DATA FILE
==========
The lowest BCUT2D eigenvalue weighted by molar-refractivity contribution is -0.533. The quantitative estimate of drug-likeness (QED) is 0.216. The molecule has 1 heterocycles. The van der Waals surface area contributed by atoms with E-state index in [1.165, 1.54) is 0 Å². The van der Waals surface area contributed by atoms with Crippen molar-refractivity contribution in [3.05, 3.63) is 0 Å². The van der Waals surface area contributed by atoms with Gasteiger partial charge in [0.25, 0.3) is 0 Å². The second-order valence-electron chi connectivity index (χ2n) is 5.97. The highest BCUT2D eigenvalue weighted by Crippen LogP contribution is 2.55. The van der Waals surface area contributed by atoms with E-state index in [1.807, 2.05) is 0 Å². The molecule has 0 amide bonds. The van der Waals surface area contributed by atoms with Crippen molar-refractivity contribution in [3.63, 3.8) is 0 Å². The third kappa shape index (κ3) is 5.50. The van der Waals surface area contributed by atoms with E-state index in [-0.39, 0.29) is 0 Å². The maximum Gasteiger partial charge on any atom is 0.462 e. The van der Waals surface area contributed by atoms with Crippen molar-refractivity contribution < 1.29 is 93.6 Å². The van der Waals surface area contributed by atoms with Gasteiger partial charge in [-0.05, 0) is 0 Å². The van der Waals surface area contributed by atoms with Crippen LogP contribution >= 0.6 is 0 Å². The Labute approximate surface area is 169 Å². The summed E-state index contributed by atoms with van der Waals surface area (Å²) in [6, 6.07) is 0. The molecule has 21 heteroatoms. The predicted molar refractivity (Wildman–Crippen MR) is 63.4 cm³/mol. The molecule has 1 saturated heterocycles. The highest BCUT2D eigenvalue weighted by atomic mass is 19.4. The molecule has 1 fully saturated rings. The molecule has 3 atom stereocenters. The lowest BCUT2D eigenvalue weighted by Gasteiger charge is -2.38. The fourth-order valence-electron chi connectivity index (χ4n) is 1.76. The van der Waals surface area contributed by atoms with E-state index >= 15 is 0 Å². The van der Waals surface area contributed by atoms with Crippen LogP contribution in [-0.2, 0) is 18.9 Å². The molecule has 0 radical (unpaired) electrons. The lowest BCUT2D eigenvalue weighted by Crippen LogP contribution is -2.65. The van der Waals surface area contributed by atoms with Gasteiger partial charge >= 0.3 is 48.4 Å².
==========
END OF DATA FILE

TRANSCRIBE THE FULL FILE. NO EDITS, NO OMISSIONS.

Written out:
The lowest BCUT2D eigenvalue weighted by molar-refractivity contribution is -0.533. The quantitative estimate of drug-likeness (QED) is 0.216. The molecule has 1 heterocycles. The van der Waals surface area contributed by atoms with E-state index in [1.165, 1.54) is 0 Å². The van der Waals surface area contributed by atoms with Crippen molar-refractivity contribution in [3.05, 3.63) is 0 Å². The van der Waals surface area contributed by atoms with Gasteiger partial charge in [0.25, 0.3) is 0 Å². The second-order valence-electron chi connectivity index (χ2n) is 5.97. The highest BCUT2D eigenvalue weighted by Crippen LogP contribution is 2.55. The van der Waals surface area contributed by atoms with E-state index in [1.807, 2.05) is 0 Å². The molecule has 0 amide bonds. The van der Waals surface area contributed by atoms with Crippen molar-refractivity contribution in [3.63, 3.8) is 0 Å². The third kappa shape index (κ3) is 5.50. The van der Waals surface area contributed by atoms with E-state index in [-0.39, 0.29) is 0 Å². The maximum Gasteiger partial charge on any atom is 0.462 e. The van der Waals surface area contributed by atoms with Crippen molar-refractivity contribution < 1.29 is 93.6 Å². The van der Waals surface area contributed by atoms with Gasteiger partial charge in [-0.05, 0) is 0 Å². The van der Waals surface area contributed by atoms with Crippen LogP contribution >= 0.6 is 0 Å². The Labute approximate surface area is 169 Å². The summed E-state index contributed by atoms with van der Waals surface area (Å²) in [6, 6.07) is 0. The molecule has 21 heteroatoms. The predicted molar refractivity (Wildman–Crippen MR) is 63.4 cm³/mol. The molecule has 1 saturated heterocycles. The highest BCUT2D eigenvalue weighted by atomic mass is 19.4. The molecule has 1 fully saturated rings. The molecule has 3 atom stereocenters. The lowest BCUT2D eigenvalue weighted by Gasteiger charge is -2.38. The fourth-order valence-electron chi connectivity index (χ4n) is 1.76. The van der Waals surface area contributed by atoms with E-state index >= 15 is 0 Å². The van der Waals surface area contributed by atoms with Crippen LogP contribution in [-0.2, 0) is 18.9 Å². The molecule has 0 radical (unpaired) electrons. The lowest BCUT2D eigenvalue weighted by Crippen LogP contribution is -2.65. The van der Waals surface area contributed by atoms with Gasteiger partial charge >= 0.3 is 48.4 Å².